extron AirLand’s recent introduction of its Scorpion light attack jet may be part of a larger trend within the US defence industry to develop new capabilities independently in the hope of capturing additional business despite government spending cuts. Over the past three years alone, industry-funded projects have included Scorpion (pictured); Sikorsky’s X-2 and S-97 Raider high-speed compound helicopters; Boeing’s F-15SE Silent Eagle and F/A-18 Super Hornet conformal fuel tanks and enclosed weapons bay; and General Atomics’ Predator-C. “We have seen this happen cyclically in the past. For example, Northrop did the F-5 on spec, hoping the air force would want a low-cost, low-end fighter or one that could be sold overseas,” says Dan Goure, an analyst at the Lexington Institute. “That didn’t work out all that well.” The cycle has happened before, Goure says, particularly when budget woes have stopped the Department of Defence from specifying new requirements that the industry could expect would lead to development and procurement contracts. “Given the current constellation of pressures it wouldn’t be surprising to see it again,” Goure says. There have been previous instances where private developments have delivered new capabilities that have been widely adopted. The most prominent recent examples are the General Atomics MQ-1 Predator and Insitu ScanEagle. “It was just lucky that there also happened to be sort of a demand that came right on the tail end of its development cycle,” Goure says. Teal Group analyst Richard Aboulafia agrees this is a cyclical trend, but warns that most such endeavours have ended in failure. One of the most infamous examples of a private defence venture failing is the Northrop F-20 Tigershark of the 1980s. Generally,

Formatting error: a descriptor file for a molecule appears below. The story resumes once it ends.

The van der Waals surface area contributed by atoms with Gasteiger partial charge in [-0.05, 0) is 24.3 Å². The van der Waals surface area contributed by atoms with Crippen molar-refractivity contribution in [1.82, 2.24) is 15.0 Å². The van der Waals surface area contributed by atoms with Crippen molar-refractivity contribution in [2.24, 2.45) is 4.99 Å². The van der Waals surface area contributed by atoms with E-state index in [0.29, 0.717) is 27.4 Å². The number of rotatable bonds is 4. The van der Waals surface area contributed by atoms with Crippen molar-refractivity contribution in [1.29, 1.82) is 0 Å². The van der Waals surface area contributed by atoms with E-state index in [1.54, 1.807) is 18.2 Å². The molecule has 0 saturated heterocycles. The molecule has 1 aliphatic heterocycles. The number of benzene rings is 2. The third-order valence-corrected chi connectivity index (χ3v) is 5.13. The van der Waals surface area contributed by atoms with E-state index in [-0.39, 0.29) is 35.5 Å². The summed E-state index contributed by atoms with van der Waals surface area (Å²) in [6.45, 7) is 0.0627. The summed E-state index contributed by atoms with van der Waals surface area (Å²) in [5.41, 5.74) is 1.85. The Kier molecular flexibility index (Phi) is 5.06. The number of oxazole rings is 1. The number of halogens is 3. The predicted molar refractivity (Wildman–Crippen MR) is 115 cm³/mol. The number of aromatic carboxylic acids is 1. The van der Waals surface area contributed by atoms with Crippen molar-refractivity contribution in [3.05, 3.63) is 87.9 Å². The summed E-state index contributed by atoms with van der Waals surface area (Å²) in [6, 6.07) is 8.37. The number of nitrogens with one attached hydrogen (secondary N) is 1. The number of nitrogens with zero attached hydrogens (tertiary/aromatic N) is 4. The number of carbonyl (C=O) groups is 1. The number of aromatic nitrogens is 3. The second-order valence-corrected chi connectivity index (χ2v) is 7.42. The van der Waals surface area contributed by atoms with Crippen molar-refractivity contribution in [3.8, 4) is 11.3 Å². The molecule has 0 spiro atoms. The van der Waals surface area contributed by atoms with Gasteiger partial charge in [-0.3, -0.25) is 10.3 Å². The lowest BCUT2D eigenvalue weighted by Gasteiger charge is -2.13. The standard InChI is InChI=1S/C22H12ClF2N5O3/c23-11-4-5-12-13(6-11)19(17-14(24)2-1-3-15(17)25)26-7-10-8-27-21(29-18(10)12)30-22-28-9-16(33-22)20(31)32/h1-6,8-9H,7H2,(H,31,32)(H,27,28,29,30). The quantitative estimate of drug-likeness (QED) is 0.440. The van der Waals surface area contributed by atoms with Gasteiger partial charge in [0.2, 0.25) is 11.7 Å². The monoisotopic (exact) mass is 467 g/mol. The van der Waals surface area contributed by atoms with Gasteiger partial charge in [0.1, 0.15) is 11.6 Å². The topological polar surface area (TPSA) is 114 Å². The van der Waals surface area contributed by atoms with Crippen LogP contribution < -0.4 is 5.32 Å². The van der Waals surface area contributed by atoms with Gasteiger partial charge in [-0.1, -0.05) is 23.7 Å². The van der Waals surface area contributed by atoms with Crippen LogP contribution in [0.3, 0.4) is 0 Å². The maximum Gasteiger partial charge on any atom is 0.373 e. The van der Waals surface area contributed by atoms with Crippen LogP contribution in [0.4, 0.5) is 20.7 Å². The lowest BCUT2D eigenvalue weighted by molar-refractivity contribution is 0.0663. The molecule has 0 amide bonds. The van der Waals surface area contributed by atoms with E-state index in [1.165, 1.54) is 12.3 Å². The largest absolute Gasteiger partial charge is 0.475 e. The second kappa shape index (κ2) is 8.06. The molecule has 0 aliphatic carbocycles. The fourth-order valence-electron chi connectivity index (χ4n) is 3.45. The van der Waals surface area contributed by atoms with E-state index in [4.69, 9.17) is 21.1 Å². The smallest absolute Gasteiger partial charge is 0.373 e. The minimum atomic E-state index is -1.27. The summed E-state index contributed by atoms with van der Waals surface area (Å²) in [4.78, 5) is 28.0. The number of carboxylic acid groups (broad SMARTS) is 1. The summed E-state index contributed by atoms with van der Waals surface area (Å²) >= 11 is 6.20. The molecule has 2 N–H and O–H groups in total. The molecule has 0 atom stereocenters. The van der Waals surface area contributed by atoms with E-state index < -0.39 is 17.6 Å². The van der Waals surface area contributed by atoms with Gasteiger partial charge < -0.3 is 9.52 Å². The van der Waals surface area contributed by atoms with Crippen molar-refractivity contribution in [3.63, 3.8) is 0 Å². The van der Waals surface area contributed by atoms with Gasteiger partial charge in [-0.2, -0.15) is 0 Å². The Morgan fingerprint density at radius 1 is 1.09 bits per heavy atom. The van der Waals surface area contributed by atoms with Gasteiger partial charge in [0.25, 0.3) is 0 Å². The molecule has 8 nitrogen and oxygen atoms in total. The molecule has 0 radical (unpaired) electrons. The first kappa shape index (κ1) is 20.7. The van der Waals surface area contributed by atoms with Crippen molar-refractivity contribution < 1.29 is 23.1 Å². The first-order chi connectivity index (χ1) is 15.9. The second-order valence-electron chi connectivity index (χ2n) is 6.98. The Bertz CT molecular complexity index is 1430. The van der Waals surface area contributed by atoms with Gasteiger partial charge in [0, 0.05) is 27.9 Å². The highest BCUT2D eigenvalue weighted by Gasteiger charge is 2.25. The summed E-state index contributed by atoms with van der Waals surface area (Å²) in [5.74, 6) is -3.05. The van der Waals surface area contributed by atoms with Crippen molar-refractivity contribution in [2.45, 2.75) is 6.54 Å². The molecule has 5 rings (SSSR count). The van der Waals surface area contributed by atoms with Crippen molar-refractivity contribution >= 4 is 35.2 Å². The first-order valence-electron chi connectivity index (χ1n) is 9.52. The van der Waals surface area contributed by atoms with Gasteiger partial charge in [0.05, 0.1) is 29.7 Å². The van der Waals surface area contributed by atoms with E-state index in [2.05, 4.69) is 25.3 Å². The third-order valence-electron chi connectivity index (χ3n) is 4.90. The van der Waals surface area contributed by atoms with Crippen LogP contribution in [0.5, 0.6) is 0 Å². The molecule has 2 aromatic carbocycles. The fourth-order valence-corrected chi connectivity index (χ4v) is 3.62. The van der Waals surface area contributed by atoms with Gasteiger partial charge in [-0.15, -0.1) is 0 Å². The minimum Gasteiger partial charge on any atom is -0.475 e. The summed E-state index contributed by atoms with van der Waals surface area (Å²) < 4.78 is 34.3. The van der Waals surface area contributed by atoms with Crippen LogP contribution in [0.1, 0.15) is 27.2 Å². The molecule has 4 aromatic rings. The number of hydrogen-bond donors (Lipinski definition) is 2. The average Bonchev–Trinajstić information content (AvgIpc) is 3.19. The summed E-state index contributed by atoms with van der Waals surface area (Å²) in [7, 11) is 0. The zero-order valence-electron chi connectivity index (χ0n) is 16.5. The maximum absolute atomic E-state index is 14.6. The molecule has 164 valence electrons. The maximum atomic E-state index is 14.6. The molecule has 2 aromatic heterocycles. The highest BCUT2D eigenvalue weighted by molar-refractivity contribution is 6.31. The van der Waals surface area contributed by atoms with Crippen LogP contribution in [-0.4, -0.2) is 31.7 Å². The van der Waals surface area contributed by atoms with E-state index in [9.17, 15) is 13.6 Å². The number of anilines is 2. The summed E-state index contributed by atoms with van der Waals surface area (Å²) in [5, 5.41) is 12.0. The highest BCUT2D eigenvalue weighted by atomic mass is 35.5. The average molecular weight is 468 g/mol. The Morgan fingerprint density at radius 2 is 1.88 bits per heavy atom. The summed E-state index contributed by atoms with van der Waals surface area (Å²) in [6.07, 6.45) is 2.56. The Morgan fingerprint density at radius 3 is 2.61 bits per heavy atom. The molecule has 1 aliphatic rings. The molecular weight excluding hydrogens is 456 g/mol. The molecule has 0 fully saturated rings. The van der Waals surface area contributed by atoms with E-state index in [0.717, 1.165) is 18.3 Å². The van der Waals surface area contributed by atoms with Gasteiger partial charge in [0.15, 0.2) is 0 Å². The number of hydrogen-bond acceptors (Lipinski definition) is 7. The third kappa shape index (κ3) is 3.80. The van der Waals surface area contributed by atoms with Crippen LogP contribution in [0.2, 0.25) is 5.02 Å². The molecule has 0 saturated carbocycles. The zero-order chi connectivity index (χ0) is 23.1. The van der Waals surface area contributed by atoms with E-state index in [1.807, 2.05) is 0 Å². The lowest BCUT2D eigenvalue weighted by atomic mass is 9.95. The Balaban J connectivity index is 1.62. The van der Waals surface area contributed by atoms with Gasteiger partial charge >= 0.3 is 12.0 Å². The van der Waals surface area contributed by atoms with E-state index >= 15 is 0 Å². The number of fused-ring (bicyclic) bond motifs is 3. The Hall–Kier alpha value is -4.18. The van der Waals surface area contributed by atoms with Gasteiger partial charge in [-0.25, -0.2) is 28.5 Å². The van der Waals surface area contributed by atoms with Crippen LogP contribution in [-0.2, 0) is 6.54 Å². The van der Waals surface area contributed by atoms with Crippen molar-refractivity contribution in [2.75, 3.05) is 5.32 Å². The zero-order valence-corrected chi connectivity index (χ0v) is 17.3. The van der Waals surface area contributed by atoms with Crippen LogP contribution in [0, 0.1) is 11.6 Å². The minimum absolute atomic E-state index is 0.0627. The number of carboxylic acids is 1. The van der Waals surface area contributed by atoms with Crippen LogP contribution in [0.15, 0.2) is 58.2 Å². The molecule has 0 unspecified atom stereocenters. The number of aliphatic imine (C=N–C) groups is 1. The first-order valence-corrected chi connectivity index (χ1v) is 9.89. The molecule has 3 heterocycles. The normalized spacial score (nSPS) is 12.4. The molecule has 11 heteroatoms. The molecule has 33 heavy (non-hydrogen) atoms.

26 | Flight International | 1-7 October 2013

Textron AirLand


Aerospace formally opened a new advanced engineering centre on the old Airport Road in Bengaluru, transferring 70 design and development staff from Volvo Aero’s local facility, which it acquired as part of its October 2012 buyout of the engine components manufacturer. Another 30 or so engineers will be recruited locally over the next 18 months. The centre will ultimately support GKN’s work in engines, aerostructures and transparencies.

How are the guys in sales getting on? says Aboulafia, company-funded initiatives tend to work better for upgrade programmes or derivatives such as the Lockheed Martin C-5M, F-16E/F Block 60 or the Boeing EA-18G Growler. “If you get away from the new platforms, and you focus on upgrades, it becomes a happier story,” he says.